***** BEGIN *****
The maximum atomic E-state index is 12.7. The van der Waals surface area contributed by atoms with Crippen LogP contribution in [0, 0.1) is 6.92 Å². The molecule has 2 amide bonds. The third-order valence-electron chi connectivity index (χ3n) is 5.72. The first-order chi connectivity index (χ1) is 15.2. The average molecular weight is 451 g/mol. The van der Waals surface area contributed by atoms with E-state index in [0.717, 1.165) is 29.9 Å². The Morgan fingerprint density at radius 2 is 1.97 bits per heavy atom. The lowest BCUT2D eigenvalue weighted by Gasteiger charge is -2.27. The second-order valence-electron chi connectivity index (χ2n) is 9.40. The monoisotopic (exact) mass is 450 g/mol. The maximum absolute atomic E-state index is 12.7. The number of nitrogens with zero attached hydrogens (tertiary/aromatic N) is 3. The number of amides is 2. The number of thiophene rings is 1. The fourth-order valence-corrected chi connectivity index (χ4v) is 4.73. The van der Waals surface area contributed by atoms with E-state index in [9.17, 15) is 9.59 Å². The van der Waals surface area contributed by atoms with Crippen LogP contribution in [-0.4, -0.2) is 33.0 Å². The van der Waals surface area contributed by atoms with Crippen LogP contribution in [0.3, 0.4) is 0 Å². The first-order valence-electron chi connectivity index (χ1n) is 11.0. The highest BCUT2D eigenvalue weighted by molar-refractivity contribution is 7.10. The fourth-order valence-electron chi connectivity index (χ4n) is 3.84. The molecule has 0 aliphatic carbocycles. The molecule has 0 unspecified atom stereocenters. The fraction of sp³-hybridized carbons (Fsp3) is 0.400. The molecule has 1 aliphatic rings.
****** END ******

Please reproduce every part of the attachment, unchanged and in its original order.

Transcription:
The maximum atomic E-state index is 12.7. The van der Waals surface area contributed by atoms with Crippen LogP contribution in [0, 0.1) is 6.92 Å². The molecule has 2 amide bonds. The third-order valence-electron chi connectivity index (χ3n) is 5.72. The first-order chi connectivity index (χ1) is 15.2. The average molecular weight is 451 g/mol. The van der Waals surface area contributed by atoms with E-state index in [0.717, 1.165) is 29.9 Å². The Morgan fingerprint density at radius 2 is 1.97 bits per heavy atom. The lowest BCUT2D eigenvalue weighted by Gasteiger charge is -2.27. The second-order valence-electron chi connectivity index (χ2n) is 9.40. The monoisotopic (exact) mass is 450 g/mol. The maximum absolute atomic E-state index is 12.7. The number of nitrogens with zero attached hydrogens (tertiary/aromatic N) is 3. The number of amides is 2. The number of thiophene rings is 1. The fourth-order valence-corrected chi connectivity index (χ4v) is 4.73. The van der Waals surface area contributed by atoms with E-state index in [9.17, 15) is 9.59 Å². The van der Waals surface area contributed by atoms with Crippen LogP contribution in [-0.4, -0.2) is 33.0 Å². The van der Waals surface area contributed by atoms with Crippen LogP contribution in [0.3, 0.4) is 0 Å². The first-order valence-electron chi connectivity index (χ1n) is 11.0. The highest BCUT2D eigenvalue weighted by molar-refractivity contribution is 7.10. The fourth-order valence-electron chi connectivity index (χ4n) is 3.84. The molecule has 0 aliphatic carbocycles. The molecule has 0 unspecified atom stereocenters. The fraction of sp³-hybridized carbons (Fsp3) is 0.400. The molecule has 1 aliphatic rings.